Several of Madison County BOC chairman Anthony Dove’s family members recently received a letter from Athens Orthopedic Clinic informing them of a “data breach” of patient electronic medical records at their practice. It seems those letters were just the tip of a very big iceberg that is potentially affecting the protected health information of people all over the area – including many in Madison County.

The breach, according to the form letter reportedly sent out to more than 200,000 current and former patients, informed recipients that “we regret to inform you that our practice has discovered an apparent breach of your personal health information. This breach occurred on June 14, 2016 and we became aware on June 27 that a potential breach had occurred that was confirmed several days later.”

The letter goes on to say that the breach occurred by way of a “cyber-attack” when the login credentials of an outside vendor were used to access their electronic record system. The Clinic also stated that this vendor had been terminated.

Most of these letters were not received until last week — more than a month after the breach was discovered.

Chairman Dove said he is particularly worried since reading in various other news sources that the information may have been sold to an “underground organization calling itself the ‘Dark Overlords,’ that has already advertised the stolen records for sale on the the black market. He said his family members followed the letters instructions to contact one of the three credit bureaus and place a fraud alert on their credit reports.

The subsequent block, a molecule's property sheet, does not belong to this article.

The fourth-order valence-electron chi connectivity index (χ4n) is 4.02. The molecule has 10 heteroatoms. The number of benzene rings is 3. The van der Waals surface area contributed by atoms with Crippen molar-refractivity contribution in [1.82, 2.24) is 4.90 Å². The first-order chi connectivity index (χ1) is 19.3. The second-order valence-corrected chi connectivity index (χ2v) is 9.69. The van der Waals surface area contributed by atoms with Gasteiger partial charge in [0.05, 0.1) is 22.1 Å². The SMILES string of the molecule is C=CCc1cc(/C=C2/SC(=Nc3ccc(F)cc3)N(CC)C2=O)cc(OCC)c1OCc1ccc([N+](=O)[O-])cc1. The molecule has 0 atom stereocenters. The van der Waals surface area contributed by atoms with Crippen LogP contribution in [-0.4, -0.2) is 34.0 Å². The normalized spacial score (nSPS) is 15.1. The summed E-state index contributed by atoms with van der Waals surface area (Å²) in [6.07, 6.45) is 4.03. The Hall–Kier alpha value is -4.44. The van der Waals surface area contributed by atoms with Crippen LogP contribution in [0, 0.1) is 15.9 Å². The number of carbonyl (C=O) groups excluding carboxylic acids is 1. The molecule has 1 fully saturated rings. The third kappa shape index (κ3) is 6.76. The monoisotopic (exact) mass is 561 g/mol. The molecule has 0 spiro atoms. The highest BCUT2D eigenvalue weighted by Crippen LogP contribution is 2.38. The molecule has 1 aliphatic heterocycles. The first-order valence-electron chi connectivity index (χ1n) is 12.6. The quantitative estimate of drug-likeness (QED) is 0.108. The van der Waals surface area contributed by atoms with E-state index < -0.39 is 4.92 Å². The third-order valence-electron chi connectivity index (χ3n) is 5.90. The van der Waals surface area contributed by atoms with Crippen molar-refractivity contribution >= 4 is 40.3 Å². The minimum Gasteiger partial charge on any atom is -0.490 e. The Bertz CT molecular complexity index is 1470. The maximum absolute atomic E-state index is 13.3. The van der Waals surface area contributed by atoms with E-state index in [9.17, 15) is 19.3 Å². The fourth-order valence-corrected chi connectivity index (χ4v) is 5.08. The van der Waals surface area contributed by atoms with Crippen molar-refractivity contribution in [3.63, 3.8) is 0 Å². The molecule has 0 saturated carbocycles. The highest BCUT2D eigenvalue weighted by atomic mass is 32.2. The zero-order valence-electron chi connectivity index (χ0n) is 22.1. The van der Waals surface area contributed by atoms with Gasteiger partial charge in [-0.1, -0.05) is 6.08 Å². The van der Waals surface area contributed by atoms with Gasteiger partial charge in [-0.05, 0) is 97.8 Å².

The Clinic also said in the letter that they had retained the services of cyber security experts to “make recommendations for additional improvements to our system, and have begun implementing these recommendations.”

They will not, however offer free credit monitoring for their clients stating financial constraints, but instead provided clients with phone numbers and contacts for the Equifax, Experian and Transunion, the three major credit reporting bureaus.

Elaine Brown, of Danielsville, also got a letter.

“I wasn’t surprised when I got the letter as I had seen the information on the Internet,” Brown said. “The only thing I can say is I am upset as to why a practice that large didn’t have themselves covered with better protection. I also thought that (since) we have to give all our personal information to all these places, how well are we protected? Especially since most of the things with our information has been outsourced to other countries.”

Colbert resident Melanie Hughston said both she and her husband got letters from Athens Orthopedic.

“It was upsetting, of course, but not shocking,” she said. “We have always monitored our credit reports as we are big believers in personal responsibility and have very little faith in computers. As retired federal employees, we were also breached by the Chinese hackers as well. We depend too much on technology and it’s my belief we need to be more in charge of our own lives.”

In a similar vein, she said she notices that now everyone wants to email receipts instead of printing them, or to do paperless billing instead of mailing out a bill for services.

“It’s (the problem) two fold,” she said. “It sets up situations for easy breeching and it also limits those who are low income or older without computers and/or skills. It reaches farther than a simple breech.”